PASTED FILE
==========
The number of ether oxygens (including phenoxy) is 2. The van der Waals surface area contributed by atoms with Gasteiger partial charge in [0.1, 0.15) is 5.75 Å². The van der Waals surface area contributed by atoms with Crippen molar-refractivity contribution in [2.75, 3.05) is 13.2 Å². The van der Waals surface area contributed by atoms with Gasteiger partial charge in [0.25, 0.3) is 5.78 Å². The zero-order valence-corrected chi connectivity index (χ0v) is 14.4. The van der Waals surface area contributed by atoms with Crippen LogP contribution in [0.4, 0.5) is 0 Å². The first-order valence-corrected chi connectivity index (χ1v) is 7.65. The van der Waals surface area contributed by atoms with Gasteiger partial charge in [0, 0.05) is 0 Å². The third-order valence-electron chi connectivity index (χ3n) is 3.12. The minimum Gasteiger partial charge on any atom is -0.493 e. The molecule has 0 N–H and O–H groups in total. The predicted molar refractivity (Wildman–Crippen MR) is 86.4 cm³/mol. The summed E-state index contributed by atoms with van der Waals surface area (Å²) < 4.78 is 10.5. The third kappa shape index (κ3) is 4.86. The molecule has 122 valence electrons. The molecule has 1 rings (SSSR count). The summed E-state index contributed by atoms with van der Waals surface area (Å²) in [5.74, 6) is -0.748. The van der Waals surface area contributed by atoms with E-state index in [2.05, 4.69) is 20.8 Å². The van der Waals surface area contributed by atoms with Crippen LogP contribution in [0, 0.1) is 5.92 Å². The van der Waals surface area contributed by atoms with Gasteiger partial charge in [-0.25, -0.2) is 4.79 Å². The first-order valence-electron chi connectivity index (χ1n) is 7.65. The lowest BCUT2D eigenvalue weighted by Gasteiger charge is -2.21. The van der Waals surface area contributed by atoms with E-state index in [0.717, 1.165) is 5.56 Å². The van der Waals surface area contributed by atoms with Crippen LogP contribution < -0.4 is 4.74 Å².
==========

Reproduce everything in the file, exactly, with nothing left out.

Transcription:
The number of ether oxygens (including phenoxy) is 2. The van der Waals surface area contributed by atoms with Gasteiger partial charge in [0.1, 0.15) is 5.75 Å². The van der Waals surface area contributed by atoms with Crippen molar-refractivity contribution in [2.75, 3.05) is 13.2 Å². The van der Waals surface area contributed by atoms with Gasteiger partial charge in [0.25, 0.3) is 5.78 Å². The zero-order valence-corrected chi connectivity index (χ0v) is 14.4. The van der Waals surface area contributed by atoms with Crippen LogP contribution in [0.4, 0.5) is 0 Å². The first-order valence-corrected chi connectivity index (χ1v) is 7.65. The van der Waals surface area contributed by atoms with Gasteiger partial charge in [0, 0.05) is 0 Å². The third-order valence-electron chi connectivity index (χ3n) is 3.12. The minimum Gasteiger partial charge on any atom is -0.493 e. The molecule has 0 N–H and O–H groups in total. The predicted molar refractivity (Wildman–Crippen MR) is 86.4 cm³/mol. The summed E-state index contributed by atoms with van der Waals surface area (Å²) < 4.78 is 10.5. The third kappa shape index (κ3) is 4.86. The molecule has 122 valence electrons. The molecule has 1 rings (SSSR count). The summed E-state index contributed by atoms with van der Waals surface area (Å²) in [5.74, 6) is -0.748. The van der Waals surface area contributed by atoms with E-state index in [2.05, 4.69) is 20.8 Å². The van der Waals surface area contributed by atoms with Crippen LogP contribution in [0, 0.1) is 5.92 Å². The van der Waals surface area contributed by atoms with Gasteiger partial charge in [-0.25, -0.2) is 4.79 Å². The first-order valence-electron chi connectivity index (χ1n) is 7.65. The lowest BCUT2D eigenvalue weighted by Gasteiger charge is -2.21. The van der Waals surface area contributed by atoms with E-state index in [0.717, 1.165) is 5.56 Å². The van der Waals surface area contributed by atoms with Crippen LogP contribution < -0.4 is 4.74 Å².